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Sharing the Francophone Experience Across Canada

Q&A’s with André Marchildon and Ian T.D. Thomson

Check out the Beyond Riel podcast here! Apple Spotify

Where are you from? What place do you currently call home and why?

André: I was born and raised in Winnipeg. I grew up speaking French and all of my education was in French until I started my engineering degree at the University of Manitoba. While at the U of M I was involved in student politics and this is how I got to know Ian. In 2017 I moved to Toronto to pursue a master in aerospace engineering at the University of Toronto. I completed my masters in 2019 and started my PhD at that time.

Ian: I was born and raised in Winnipeg as well, growing up there and attending the University of Manitoba where I studied Psychology and Philosophy. I then pursued a Master of Public Policy at the University of Toronto from 2016 to 2018. Now I am now pursuing a JD in Law at the University of Toronto. Regardless of my current location, Winnipeg will always be home.

What community/communities are you part of ?

André: I am a proud Franco-Manitoban. The Franco-Manitoban community has a rich culture and a history that predates Manitoba as a province. Being fluent in Canada’s two official languages has been very advantageous and I am thankful that I grew up in a community that celebrates bilingualism. Now that I live in Toronto I miss attending the events organized by the Franco-Manitoban community. This includes le Festival du Voyageur, which is a large winter music festival in Winnipeg that celebrates Manitoba’s French history.

What are you passionate about? What are your hobbies?

André: My favourite way to get around is to bike. It’s a great way to exercise and to explore new places. I commute to school by bike throughout the year, which is easier now that I live in Toronto with its very mild winters. I also love to read, particularly books that allow me to learn new topics. I am also very passionate about the aerospace sector, my field of study. A core focus of my research group is the sustainability of the aviation sector. My research involves developing an optimization tool that can be used to perform aerodynamic shape optimization, which can help make plans more efficient and thus consume less fuel. During the pandemic I began my training to receive my pilot’s license and I passed my flight test last year.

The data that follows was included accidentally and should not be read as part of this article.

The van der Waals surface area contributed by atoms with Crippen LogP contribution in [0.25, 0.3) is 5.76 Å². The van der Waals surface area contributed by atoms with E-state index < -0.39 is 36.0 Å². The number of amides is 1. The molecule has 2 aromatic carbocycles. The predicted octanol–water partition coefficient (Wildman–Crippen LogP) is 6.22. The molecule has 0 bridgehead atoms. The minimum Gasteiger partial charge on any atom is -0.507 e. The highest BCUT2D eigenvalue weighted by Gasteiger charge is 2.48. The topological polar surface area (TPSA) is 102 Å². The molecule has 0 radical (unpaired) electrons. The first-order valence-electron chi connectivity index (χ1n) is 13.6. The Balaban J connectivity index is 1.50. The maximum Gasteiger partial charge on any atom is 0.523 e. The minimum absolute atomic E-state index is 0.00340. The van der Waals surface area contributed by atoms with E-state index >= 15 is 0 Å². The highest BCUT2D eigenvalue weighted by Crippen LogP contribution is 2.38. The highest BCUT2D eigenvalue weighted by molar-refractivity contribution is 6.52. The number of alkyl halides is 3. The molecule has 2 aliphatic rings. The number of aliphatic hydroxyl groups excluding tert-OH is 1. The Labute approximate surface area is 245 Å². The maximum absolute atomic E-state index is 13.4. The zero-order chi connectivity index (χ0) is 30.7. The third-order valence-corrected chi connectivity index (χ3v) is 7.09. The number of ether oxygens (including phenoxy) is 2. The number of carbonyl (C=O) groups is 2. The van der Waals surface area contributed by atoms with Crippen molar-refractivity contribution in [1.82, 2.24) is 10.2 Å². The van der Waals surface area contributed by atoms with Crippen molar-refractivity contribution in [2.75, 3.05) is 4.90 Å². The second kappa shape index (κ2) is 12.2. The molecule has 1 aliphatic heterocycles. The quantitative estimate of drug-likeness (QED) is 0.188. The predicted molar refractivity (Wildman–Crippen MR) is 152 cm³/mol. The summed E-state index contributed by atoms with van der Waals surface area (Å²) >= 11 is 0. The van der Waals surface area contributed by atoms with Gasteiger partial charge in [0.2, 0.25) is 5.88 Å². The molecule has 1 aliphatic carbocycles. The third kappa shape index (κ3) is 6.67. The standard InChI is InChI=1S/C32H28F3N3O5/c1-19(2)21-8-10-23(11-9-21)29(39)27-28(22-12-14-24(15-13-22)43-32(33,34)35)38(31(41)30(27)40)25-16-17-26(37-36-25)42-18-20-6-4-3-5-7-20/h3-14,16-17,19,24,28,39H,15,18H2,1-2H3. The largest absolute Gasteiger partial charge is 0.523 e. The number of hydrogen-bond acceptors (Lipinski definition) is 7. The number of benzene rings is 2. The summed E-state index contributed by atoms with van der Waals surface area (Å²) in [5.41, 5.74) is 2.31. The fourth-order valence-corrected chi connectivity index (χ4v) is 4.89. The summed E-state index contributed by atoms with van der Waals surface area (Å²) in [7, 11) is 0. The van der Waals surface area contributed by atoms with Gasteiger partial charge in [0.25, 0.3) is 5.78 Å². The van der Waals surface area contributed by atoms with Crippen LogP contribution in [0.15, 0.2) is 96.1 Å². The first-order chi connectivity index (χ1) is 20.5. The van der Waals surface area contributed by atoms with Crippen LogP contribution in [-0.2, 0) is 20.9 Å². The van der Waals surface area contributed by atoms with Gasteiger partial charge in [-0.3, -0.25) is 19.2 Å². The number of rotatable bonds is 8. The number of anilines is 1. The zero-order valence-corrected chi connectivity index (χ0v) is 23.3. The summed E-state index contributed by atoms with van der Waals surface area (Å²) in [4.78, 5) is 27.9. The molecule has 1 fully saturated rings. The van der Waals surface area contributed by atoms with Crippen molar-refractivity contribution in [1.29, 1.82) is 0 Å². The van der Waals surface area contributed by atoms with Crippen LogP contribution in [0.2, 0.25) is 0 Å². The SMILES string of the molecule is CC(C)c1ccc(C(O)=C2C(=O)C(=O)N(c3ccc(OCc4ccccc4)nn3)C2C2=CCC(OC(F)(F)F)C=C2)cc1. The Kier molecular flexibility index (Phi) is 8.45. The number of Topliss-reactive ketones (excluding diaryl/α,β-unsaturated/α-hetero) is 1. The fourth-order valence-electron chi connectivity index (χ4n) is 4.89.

Ian : Right now, I am pursuing a JD in Law at the University of Toronto. So free time for hobbies is regrettably now in short supply! In addition to playing and writing music, I have an overall passion for learning. This could be from learning new legal doctrines in my program, to learning and hearing unique lived perspectives. Beyond Riel certainly helped in exploring the latter.

How did the idea for this project come to you?

Ian: André and I are both now alumnus of the University of Manitoba. We were both fairly involved students at the same time when we were there; I was the Chair of the Manitoban, the student paper at the U of M, and the chair of the student union’s Policy and Bylaws Committee. André was the President of the Engineering Students’ Association. In February 2020, we reconnected at a U of M young alumni event here in Toronto. During the pandemic, we both moved back to Winnipeg. However we stayed in touch and continued talking about public policy and politics.

One area that intrigued us both was Francophone affairs. André was aware of many of the challenges, but wanted to learn more and reconnect with the topics. As a Winnipegger and non-Francophone, I found myself initially unaware of the issues and challenges of the Francophone community that André would bring up in conversation.

It occurred to us that there was a good chance that I wasn’t the only non-Francophone aware of the challenges facing Francophone minority groups in Canada. People know about Louis Riel, but there is so much more to minority Francophone communities across Canada. With Beyond Riel, we saw an opportunity to shed light on these Francophone topics to a non-Francophone audience. That is also why the show is in English as opposed to French so we can reach this audience.